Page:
The IFAC emphasizes the role of professional accountants working within a business in ensuring the quality of financial reporting: “Management is responsible for the financial information produced by the company. As such, professional accountants in businesses therefore have the task of defending the quality of financial reporting right at the source where the numbers and figures are produced!” In accordance with proper revenue recognition, accountants do not recognize revenue before it is earned.
Concepts in practice
Gift Card Revenue Recognition
Gift cards have become an essential part of revenue generation and growth for many businesses. Although they are practical for consumers and are a low cost for businesses, navigating revenue recognition guidelines can be difficult. Gift cards with expiration dates require that revenue recognition be delayed until customer use or expiration. However, most gift cards now have no expiration date. So when do you recognize revenue?
Companies may need to provide an estimation of projected (or deferred) gift card revenue and usage during a period based on past experience or industry standards. There are a few rules governing reporting. If a company determines that a portion of all the issued gift cards will never be used, it may write this off to income. In some states, if a gift card remains unused, in part or in full, the unused portion of the card is transferred to the state government. It is considered unclaimed property for the customer, meaning that the company cannot keep these funds as revenue because, in this case, they have reverted to the state government.
An expense is a cost associated with providing goods or services to customers. In our opening example, the expenses that Chris incurred totaled $1,150 (consisting of $100 for brakes, $50 for fuel, and $1,000 for insurance). You might think of expenses as the opposite of revenue, in that expenses reduce Chris’s checking account balance. Likewise, expenses decrease the value of the business and represent the dollar value of costs incurred to provide goods and services to customers for a given period of time.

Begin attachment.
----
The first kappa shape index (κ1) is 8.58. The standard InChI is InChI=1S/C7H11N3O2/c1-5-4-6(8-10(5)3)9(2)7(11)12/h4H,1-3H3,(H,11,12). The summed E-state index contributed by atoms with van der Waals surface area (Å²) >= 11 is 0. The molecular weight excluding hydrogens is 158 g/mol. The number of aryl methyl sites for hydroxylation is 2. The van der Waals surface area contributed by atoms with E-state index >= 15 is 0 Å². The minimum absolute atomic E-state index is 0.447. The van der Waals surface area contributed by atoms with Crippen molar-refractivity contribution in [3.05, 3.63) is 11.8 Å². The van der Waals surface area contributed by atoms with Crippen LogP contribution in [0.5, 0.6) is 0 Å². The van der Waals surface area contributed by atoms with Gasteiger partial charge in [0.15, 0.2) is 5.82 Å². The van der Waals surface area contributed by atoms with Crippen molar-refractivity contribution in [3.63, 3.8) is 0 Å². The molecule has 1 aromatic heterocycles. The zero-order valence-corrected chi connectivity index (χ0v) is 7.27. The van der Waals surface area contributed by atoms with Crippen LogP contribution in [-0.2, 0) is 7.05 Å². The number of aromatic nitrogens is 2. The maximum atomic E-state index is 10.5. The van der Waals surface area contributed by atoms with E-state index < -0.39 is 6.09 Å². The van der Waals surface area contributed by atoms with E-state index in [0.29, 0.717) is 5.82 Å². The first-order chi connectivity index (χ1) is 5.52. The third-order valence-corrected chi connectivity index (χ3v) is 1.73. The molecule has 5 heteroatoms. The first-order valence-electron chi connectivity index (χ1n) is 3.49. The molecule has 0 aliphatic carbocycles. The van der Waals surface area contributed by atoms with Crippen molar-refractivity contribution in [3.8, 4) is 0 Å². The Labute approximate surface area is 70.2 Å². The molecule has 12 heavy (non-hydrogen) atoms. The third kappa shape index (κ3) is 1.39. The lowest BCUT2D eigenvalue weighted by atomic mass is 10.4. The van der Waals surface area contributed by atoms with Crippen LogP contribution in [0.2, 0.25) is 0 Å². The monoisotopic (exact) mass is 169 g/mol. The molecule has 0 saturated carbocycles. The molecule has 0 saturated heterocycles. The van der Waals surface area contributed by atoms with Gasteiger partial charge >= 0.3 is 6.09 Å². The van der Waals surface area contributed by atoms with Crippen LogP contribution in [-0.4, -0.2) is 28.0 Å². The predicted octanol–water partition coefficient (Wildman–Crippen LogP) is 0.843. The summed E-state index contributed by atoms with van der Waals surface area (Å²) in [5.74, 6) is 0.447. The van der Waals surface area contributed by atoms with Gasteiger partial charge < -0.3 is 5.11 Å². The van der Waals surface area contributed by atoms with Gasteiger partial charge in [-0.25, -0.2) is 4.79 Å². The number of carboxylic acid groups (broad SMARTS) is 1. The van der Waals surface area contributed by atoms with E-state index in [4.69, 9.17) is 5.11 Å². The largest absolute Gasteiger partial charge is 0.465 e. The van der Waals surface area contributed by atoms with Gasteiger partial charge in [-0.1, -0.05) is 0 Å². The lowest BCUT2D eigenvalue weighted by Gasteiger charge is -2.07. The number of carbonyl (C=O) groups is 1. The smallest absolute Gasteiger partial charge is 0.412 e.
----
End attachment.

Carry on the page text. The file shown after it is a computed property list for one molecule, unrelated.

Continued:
Think it through
Coffee Shop Expenses
While thinking about or visiting a coffee shop in your area, look around (or visualize) and identify items or activities that are the expenses of the coffee shop. Remember, expenses for the coffee shop are related to resources consumed while generating revenue from selling coffee and related items. Do not forget about any expenses that might not be so obvious—as a general rule, every activity in a business has an associated cost.
Costs of the coffee shop that might be readily observed would include rent, wages for the employees, and the cost of the coffee, pastries, and other items/merchandise that may be sold. In addition, costs such as utilities, equipment, and cleaning or other supplies might also be readily observable. More obscure costs of the coffee shop would include insurance, regulatory costs such as health department licensing, point-of-sale/credit card costs, advertising, donations, and payroll costs such as workers’ compensation, unemployment, and so on. There are also unseen costs, such as aging of the building (if owned by the coffee shop) and wear and tear or aging of the equipment.